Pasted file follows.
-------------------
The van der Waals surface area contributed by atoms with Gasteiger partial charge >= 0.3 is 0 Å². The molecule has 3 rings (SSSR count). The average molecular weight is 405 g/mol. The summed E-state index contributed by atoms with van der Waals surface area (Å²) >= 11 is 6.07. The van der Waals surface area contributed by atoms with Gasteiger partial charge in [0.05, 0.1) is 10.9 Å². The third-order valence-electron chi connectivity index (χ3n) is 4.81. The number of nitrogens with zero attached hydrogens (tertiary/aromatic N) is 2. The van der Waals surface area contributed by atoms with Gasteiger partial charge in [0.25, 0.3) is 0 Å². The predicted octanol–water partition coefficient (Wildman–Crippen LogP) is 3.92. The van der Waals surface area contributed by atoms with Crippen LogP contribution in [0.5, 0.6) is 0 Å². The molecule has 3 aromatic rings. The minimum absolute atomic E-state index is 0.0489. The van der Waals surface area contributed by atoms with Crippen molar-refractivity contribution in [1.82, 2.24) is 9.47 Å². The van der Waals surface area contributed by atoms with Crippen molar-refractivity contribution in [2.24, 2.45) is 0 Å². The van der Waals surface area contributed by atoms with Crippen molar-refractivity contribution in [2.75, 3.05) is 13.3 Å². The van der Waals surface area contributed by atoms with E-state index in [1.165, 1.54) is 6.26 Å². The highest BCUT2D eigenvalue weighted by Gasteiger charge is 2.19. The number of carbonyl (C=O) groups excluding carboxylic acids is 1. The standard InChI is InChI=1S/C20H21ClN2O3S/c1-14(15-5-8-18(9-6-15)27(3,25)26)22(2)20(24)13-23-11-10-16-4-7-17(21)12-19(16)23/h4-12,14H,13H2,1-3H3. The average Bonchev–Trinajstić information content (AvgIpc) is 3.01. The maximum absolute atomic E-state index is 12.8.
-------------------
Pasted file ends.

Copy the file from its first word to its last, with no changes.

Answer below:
The van der Waals surface area contributed by atoms with Gasteiger partial charge >= 0.3 is 0 Å². The molecule has 3 rings (SSSR count). The average molecular weight is 405 g/mol. The summed E-state index contributed by atoms with van der Waals surface area (Å²) >= 11 is 6.07. The van der Waals surface area contributed by atoms with Gasteiger partial charge in [0.05, 0.1) is 10.9 Å². The third-order valence-electron chi connectivity index (χ3n) is 4.81. The number of nitrogens with zero attached hydrogens (tertiary/aromatic N) is 2. The van der Waals surface area contributed by atoms with Gasteiger partial charge in [0.25, 0.3) is 0 Å². The predicted octanol–water partition coefficient (Wildman–Crippen LogP) is 3.92. The van der Waals surface area contributed by atoms with Crippen LogP contribution in [0.5, 0.6) is 0 Å². The molecule has 3 aromatic rings. The minimum absolute atomic E-state index is 0.0489. The van der Waals surface area contributed by atoms with Crippen molar-refractivity contribution in [1.82, 2.24) is 9.47 Å². The van der Waals surface area contributed by atoms with Crippen molar-refractivity contribution in [2.24, 2.45) is 0 Å². The van der Waals surface area contributed by atoms with Crippen molar-refractivity contribution in [2.75, 3.05) is 13.3 Å². The van der Waals surface area contributed by atoms with E-state index in [1.165, 1.54) is 6.26 Å². The highest BCUT2D eigenvalue weighted by Gasteiger charge is 2.19. The number of carbonyl (C=O) groups excluding carboxylic acids is 1. The standard InChI is InChI=1S/C20H21ClN2O3S/c1-14(15-5-8-18(9-6-15)27(3,25)26)22(2)20(24)13-23-11-10-16-4-7-17(21)12-19(16)23/h4-12,14H,13H2,1-3H3. The average Bonchev–Trinajstić information content (AvgIpc) is 3.01. The maximum absolute atomic E-state index is 12.8.